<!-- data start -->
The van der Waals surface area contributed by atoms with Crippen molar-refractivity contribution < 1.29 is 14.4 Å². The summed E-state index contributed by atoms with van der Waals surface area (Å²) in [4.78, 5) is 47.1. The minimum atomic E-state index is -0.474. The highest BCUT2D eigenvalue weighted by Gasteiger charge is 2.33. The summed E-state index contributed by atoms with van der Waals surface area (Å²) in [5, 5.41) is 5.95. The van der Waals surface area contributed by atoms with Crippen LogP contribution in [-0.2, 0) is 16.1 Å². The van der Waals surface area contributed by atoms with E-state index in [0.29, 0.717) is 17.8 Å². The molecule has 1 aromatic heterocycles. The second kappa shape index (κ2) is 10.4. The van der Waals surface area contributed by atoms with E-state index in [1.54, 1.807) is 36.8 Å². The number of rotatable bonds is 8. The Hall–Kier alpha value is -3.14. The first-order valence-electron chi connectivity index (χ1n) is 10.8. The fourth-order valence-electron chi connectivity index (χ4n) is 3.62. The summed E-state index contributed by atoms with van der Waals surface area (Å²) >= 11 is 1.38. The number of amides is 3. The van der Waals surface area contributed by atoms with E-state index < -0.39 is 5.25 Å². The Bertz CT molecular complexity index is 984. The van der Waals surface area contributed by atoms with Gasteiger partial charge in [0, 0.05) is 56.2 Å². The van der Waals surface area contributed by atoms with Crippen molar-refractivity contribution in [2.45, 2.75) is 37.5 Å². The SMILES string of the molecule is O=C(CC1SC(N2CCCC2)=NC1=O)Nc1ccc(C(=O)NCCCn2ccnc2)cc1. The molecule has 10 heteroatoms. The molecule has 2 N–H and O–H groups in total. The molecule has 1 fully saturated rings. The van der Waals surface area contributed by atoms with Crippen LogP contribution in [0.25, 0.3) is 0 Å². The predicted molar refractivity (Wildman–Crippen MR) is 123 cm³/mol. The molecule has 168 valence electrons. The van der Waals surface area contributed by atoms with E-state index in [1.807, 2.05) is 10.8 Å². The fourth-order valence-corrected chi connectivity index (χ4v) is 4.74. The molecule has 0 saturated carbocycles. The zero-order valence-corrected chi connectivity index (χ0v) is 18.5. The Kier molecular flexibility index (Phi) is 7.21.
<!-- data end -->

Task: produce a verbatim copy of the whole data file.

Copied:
The van der Waals surface area contributed by atoms with Crippen molar-refractivity contribution < 1.29 is 14.4 Å². The summed E-state index contributed by atoms with van der Waals surface area (Å²) in [4.78, 5) is 47.1. The minimum atomic E-state index is -0.474. The highest BCUT2D eigenvalue weighted by Gasteiger charge is 2.33. The summed E-state index contributed by atoms with van der Waals surface area (Å²) in [5, 5.41) is 5.95. The van der Waals surface area contributed by atoms with Crippen LogP contribution in [-0.2, 0) is 16.1 Å². The van der Waals surface area contributed by atoms with E-state index in [0.29, 0.717) is 17.8 Å². The molecule has 1 aromatic heterocycles. The second kappa shape index (κ2) is 10.4. The van der Waals surface area contributed by atoms with E-state index in [1.54, 1.807) is 36.8 Å². The number of rotatable bonds is 8. The Hall–Kier alpha value is -3.14. The first-order valence-electron chi connectivity index (χ1n) is 10.8. The fourth-order valence-electron chi connectivity index (χ4n) is 3.62. The summed E-state index contributed by atoms with van der Waals surface area (Å²) >= 11 is 1.38. The number of amides is 3. The van der Waals surface area contributed by atoms with E-state index < -0.39 is 5.25 Å². The Bertz CT molecular complexity index is 984. The van der Waals surface area contributed by atoms with Gasteiger partial charge in [0, 0.05) is 56.2 Å². The van der Waals surface area contributed by atoms with Crippen molar-refractivity contribution in [2.45, 2.75) is 37.5 Å². The SMILES string of the molecule is O=C(CC1SC(N2CCCC2)=NC1=O)Nc1ccc(C(=O)NCCCn2ccnc2)cc1. The molecule has 10 heteroatoms. The molecule has 2 N–H and O–H groups in total. The molecule has 1 fully saturated rings. The van der Waals surface area contributed by atoms with Crippen LogP contribution in [0.25, 0.3) is 0 Å². The predicted molar refractivity (Wildman–Crippen MR) is 123 cm³/mol. The molecule has 168 valence electrons. The van der Waals surface area contributed by atoms with E-state index in [1.807, 2.05) is 10.8 Å². The fourth-order valence-corrected chi connectivity index (χ4v) is 4.74. The molecule has 0 saturated carbocycles. The zero-order valence-corrected chi connectivity index (χ0v) is 18.5. The Kier molecular flexibility index (Phi) is 7.21.